You may need to scrap the edges a couple of times and if needed add a tiny bit of water.
Store for up to a week in your refrigerator or freeze for several months in the freezer. Since there is such a high concentration of water in pumpkin you may need to mix up the pumpkin in the blender again once it is defrosted.
A great way to use up this great fresh pumpkin puree is in a smoothie. Super simple and very yummy.
Pumpkin Pie Protein Shake
Combine all ingredients in blender and enjoy!
You may notice that our straw looks a little different! In addition to trying to get folks to eat more veggies, I am also trying to use less plastic. The above picture features The LastStraw. It folds down to into a small carrying case that can attach to your keychain. Also includes a straw cleaner. Love this! For those of you in Spokane you can find it at the Kitchen Engine. It works great for those lattes I mentioned earlier :)
Coming up in two weeks a Pumpkin soup recipe!
There are many things I do that I know my clients think are weird. Probably the one I get the most reaction to is when I feel a cold coming on - I drink garlic tea. I swear it keeps the cold/flu from going into a full blown event.
This idea was shared with me by one of my past clients. She was a midwife who would prescribe garlic tea to her new mom’s with mastitis. She would have them try 24 hours of the tea before prescribing antibiotics. She said only one mom came back after the 24 hours asking for the big guns.
This lead me to make garlic tea whenever I feel a bad cold coming on. I just fill a sauce pan 3/4 full and place an entire bulb of garlic (papery skin removed) and boil until the water is reduced in half. Then I drink the tea and eat the garlic.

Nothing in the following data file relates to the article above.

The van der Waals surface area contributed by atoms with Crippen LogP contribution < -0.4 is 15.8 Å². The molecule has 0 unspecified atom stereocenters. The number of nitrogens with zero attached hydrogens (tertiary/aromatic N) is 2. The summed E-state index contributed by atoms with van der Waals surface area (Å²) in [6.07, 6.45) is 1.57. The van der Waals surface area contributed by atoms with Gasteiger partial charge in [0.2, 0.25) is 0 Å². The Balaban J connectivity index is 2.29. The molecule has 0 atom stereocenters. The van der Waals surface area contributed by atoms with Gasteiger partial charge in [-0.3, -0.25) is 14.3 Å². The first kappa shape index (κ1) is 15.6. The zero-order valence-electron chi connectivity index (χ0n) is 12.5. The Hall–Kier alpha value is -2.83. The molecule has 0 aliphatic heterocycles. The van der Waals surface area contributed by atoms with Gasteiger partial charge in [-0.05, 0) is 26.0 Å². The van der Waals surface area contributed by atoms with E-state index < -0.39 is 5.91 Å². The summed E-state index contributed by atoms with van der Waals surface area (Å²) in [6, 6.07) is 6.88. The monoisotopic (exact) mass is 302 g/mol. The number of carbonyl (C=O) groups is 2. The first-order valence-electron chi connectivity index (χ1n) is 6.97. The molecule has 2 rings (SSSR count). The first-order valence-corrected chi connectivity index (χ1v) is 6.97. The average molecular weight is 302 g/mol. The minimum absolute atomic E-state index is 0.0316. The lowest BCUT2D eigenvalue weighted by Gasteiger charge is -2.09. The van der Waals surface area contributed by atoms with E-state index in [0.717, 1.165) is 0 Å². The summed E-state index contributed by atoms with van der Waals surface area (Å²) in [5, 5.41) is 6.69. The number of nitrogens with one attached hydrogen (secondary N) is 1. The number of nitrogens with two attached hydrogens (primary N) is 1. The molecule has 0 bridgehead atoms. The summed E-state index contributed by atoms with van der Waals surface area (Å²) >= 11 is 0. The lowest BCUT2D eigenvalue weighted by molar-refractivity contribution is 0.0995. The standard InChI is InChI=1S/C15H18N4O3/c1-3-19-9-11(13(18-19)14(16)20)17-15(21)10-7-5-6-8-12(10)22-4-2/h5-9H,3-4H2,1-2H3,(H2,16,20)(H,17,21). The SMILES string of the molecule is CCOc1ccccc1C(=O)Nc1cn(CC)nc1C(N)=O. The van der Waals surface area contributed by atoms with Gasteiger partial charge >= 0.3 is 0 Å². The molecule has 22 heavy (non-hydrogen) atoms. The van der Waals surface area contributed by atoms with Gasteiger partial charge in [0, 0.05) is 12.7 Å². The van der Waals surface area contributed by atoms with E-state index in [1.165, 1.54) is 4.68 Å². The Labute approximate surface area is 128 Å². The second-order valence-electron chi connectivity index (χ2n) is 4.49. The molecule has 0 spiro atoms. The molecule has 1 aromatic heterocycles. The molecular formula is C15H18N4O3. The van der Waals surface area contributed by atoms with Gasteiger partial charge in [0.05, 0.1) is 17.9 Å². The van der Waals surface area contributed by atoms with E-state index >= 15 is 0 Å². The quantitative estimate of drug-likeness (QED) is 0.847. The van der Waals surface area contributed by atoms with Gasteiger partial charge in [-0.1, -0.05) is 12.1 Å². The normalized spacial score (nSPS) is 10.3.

I know to some of you this sounds disgusting but the boiling actually mellows out the flavor of the garlic.
In a time when there is a fear of prescribing and taking too many antibiotics garlic may be useful. While I would not say it would knock out everything it might help with some milder illnesses.
In recent years there have been many studies on the benefits of garlic not only with cold/flu prevention but with other health claims as well. Here are just a couple of reasons that garlic maybe good for your health.
Garlic is available all year however the 'in' season of garlic is Summertime. When picking out garlic make sure there are no black spots, its firm, and does not have a garlic aroma. When storing your garlic place it in a cool dark place, not the refrigerator.
Garlic powder and granulated garlic can be substituted into recipes. 1 clove = 1/4 tsp of either. If you are worried that these are artificial in any way don't! Granulated garlic is just fresh garlic that has been minced, and dehydrated. Garlic powder is dehydrated garlic ground into a powder.